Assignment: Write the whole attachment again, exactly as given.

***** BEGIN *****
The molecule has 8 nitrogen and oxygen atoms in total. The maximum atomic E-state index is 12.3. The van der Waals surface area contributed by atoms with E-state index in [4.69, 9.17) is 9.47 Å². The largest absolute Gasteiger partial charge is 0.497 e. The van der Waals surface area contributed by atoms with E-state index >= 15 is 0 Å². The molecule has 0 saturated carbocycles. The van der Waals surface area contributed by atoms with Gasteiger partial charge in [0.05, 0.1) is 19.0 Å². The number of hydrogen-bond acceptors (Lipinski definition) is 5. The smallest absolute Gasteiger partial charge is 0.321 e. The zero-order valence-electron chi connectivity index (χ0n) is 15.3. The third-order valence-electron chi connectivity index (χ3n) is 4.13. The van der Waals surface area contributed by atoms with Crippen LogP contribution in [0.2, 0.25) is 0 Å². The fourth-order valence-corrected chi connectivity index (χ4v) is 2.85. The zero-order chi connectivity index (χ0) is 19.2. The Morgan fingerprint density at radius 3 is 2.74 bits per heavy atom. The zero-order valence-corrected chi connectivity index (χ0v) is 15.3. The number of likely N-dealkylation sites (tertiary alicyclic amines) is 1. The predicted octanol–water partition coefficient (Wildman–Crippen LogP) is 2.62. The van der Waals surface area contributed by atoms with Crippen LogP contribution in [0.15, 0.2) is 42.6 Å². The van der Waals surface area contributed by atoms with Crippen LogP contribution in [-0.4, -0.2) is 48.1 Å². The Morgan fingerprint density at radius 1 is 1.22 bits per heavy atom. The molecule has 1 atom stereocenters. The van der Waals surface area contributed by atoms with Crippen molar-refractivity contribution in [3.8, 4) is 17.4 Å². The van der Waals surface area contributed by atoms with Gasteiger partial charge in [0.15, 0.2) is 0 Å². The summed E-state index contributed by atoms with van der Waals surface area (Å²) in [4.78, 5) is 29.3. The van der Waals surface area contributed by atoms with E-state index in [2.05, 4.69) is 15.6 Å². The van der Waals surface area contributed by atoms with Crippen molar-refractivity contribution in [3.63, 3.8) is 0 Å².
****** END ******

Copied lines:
The molecule has 8 nitrogen and oxygen atoms in total. The maximum atomic E-state index is 12.3. The van der Waals surface area contributed by atoms with E-state index in [4.69, 9.17) is 9.47 Å². The largest absolute Gasteiger partial charge is 0.497 e. The van der Waals surface area contributed by atoms with E-state index >= 15 is 0 Å². The molecule has 0 saturated carbocycles. The van der Waals surface area contributed by atoms with Gasteiger partial charge in [0.05, 0.1) is 19.0 Å². The number of hydrogen-bond acceptors (Lipinski definition) is 5. The smallest absolute Gasteiger partial charge is 0.321 e. The zero-order valence-electron chi connectivity index (χ0n) is 15.3. The third-order valence-electron chi connectivity index (χ3n) is 4.13. The van der Waals surface area contributed by atoms with Crippen LogP contribution in [0.2, 0.25) is 0 Å². The fourth-order valence-corrected chi connectivity index (χ4v) is 2.85. The zero-order chi connectivity index (χ0) is 19.2. The Morgan fingerprint density at radius 3 is 2.74 bits per heavy atom. The zero-order valence-corrected chi connectivity index (χ0v) is 15.3. The number of likely N-dealkylation sites (tertiary alicyclic amines) is 1. The predicted octanol–water partition coefficient (Wildman–Crippen LogP) is 2.62. The van der Waals surface area contributed by atoms with Crippen LogP contribution in [0.15, 0.2) is 42.6 Å². The van der Waals surface area contributed by atoms with Crippen LogP contribution in [-0.4, -0.2) is 48.1 Å². The Morgan fingerprint density at radius 1 is 1.22 bits per heavy atom. The molecule has 1 atom stereocenters. The van der Waals surface area contributed by atoms with Crippen molar-refractivity contribution in [3.8, 4) is 17.4 Å². The van der Waals surface area contributed by atoms with Gasteiger partial charge in [0.15, 0.2) is 0 Å². The summed E-state index contributed by atoms with van der Waals surface area (Å²) in [4.78, 5) is 29.3. The van der Waals surface area contributed by atoms with E-state index in [2.05, 4.69) is 15.6 Å². The van der Waals surface area contributed by atoms with Crippen molar-refractivity contribution in [3.63, 3.8) is 0 Å².